Semiconductors and Components

Low-cost linear actuators for prototypes and compact designs

12 February 2020

Engineers have many options available to them when addressing an application requiring precise linear actuation and positioning, including developing their own custom design. Component purchases and labor costs to build the assembly can add up quickly, resulting in an expensive design. Linear actuators provide a more economical way to produce smooth, accurate linear motion. All of the necessary components are pre-packaged into a single assembled product. This simplifies the design process and eliminates the hassle of purchasing parts such as motors, bearings, couplings, gears and gearboxes as well as the associated manufacturing and assembly costs to put them all together.

Figure 1: Linear actuator styles. Source: Actuonix Motion DevicesFigure 1: Linear actuator styles. Source: Actuonix Motion DevicesLinear actuators are classified into two main styles: rod type and rodless (Figure 1). Rod actuators extend and retract a load attached to the end of a rod in a linear motion, like the action of a cylinder. Rodless linear actuators, also referred to as track or belt actuators, support the load with a carriage that travels on a track instead of at the end of a rod. These actuators are ideal for applications where a side load is present.

Linear actuators can be powered by pneumatic, hydraulic or electromechanical sources. Electromechanical actuation is provided by an electric motor, such as a stepper motor or a DC servomotor. When smooth, accurate positioning is critical, electromechanical actuators are the best option.

Virtually any application that requires precise, repeatable linear positioning is suitable for an electromechanical linear actuator. However, applications requiring miniature actuators have traditionally left designers with few options.

The Actuonix difference

Figure 2: Robotic gripper. Source: Actuonix Motion DevicesFigure 2: Robotic gripper. Source: Actuonix Motion DevicesActuonix Motion Devices recognized this void in the micro motion marketplace and manufactures a line of linear actuators to serve markets requiring a smaller solution such as aerospace, automotive, medical, robotics and more. Some specific application examples for micro actuators include:

  • Aerospace – flight simulator movement, level control ventilation, product testing
  • Automotive – vent door operation, windows, sliding doors, engine control
  • Medical – wheelchair lift locking mechanisms, prosthetic limb movement, medical testing devices, microfluidic valve and blister testing
  • Robotics – touch-screen testing, robotic hand movement, pipe inspection robots, experimental aircraft driving controls

The full range of Actuonix micro products includes both rod-style and track linear actuator designs as well as a line of linear servos. Actuator lengths range from 0.4 in (10 mm) to 11.8 in (300 mm) with maximum forces to 67 lbs (300 N). Although most applications can use one of the more than 160 off-the-shelf models, Actuonix Motion Devices’ application engineers can help when a custom solution is required.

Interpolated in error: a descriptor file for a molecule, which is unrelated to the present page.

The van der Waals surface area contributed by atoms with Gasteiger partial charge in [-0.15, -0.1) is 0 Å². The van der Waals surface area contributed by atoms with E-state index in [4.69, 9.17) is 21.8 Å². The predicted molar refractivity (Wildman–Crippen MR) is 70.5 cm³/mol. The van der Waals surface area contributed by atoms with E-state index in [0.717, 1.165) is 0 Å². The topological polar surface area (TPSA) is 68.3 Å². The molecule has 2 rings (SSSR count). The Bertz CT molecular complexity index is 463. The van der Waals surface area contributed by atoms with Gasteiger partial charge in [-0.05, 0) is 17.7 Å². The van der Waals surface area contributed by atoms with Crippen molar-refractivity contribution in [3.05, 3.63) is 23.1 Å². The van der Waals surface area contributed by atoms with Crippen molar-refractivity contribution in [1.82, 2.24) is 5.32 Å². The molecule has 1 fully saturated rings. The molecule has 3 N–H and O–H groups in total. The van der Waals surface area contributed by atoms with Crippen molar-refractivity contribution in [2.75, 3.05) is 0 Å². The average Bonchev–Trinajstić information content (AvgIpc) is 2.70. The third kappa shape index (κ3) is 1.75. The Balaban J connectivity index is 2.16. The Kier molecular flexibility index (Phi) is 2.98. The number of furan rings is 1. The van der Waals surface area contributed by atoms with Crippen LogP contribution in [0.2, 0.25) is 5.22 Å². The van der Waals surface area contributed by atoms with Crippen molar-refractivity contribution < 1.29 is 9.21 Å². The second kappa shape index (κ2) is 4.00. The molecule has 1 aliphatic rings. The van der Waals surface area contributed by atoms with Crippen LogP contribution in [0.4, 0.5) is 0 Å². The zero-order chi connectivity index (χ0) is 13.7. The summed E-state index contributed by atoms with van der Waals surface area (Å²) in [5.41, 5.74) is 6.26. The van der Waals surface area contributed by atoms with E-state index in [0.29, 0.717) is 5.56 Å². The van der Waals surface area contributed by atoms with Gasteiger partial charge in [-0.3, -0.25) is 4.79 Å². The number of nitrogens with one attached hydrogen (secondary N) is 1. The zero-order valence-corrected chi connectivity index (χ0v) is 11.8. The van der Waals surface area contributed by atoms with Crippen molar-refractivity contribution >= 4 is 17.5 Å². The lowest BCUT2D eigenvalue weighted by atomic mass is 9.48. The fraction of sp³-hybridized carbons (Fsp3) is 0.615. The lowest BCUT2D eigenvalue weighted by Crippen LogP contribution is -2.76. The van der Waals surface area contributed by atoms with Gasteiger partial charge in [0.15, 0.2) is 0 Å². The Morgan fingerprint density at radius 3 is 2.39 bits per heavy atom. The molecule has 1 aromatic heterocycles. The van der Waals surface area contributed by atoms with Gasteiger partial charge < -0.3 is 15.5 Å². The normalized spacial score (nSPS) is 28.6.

Low-cost miniature linear stepper actuators

Cost is an additional roadblock for many applications, such as prototype designs and high-volume manufacturing. Stepper motor actuators can provide significant cost savings compared to DC servomotor designs.

Figure 3: 1.18 in stroke S20 micro linear actuator. Source: Actuonix Motion DevicesFigure 3: 1.18 in stroke S20 micro linear actuator. Source: Actuonix Motion DevicesIn contrast to servomotors, which must be used with an encoder or resolver in a closed-loop to provide positional information, stepper motors can be used in an open-loop design, providing precise positioning without the need for external feedback devices. This reduces the overall cost and complexity of the drive and positioning system, resulting in a less expensive actuator. (See Actuonix linear stepper actuators: High precision at low cost.)

Actuonix has addressed the cost concern with its model S20 stepper linear actuators. Priced at only $80, the S20 is significantly less expensive than offerings from competitors.

The S20 actuator is a rod-style design based on the Actuonix L12 actuator. Instead of the permanent magnet DC (PMDC) motor and gearbox found in the L12, the S20 miniature linear actuator is driven by an NEMA 8 stepper motor directly mounted to the actuator shaft. Available in standard stroke lengths of 0.59 in (15 mm),1.18 in (30 mm),1.97 in (50 mm) and 3.93 in (100 mm), the S20 combines the desirable features of high-accuracy and low cost in a compact design.

A precision, plug-and-play actuator that can be driven by a standard four-wire stepper driver and controlled by a computer or a microcontroller for less than $100 makes the S20 an affordable option for virtually any application. The compact design allows for mounting in the tightest spaces.

Conclusion

When faced with a linear motion design challenge, a stepper-driven micro linear actuator from Actuonix, priced as low as $80, is a viable option for any application, even a prototype design. Contact Actuonix today.



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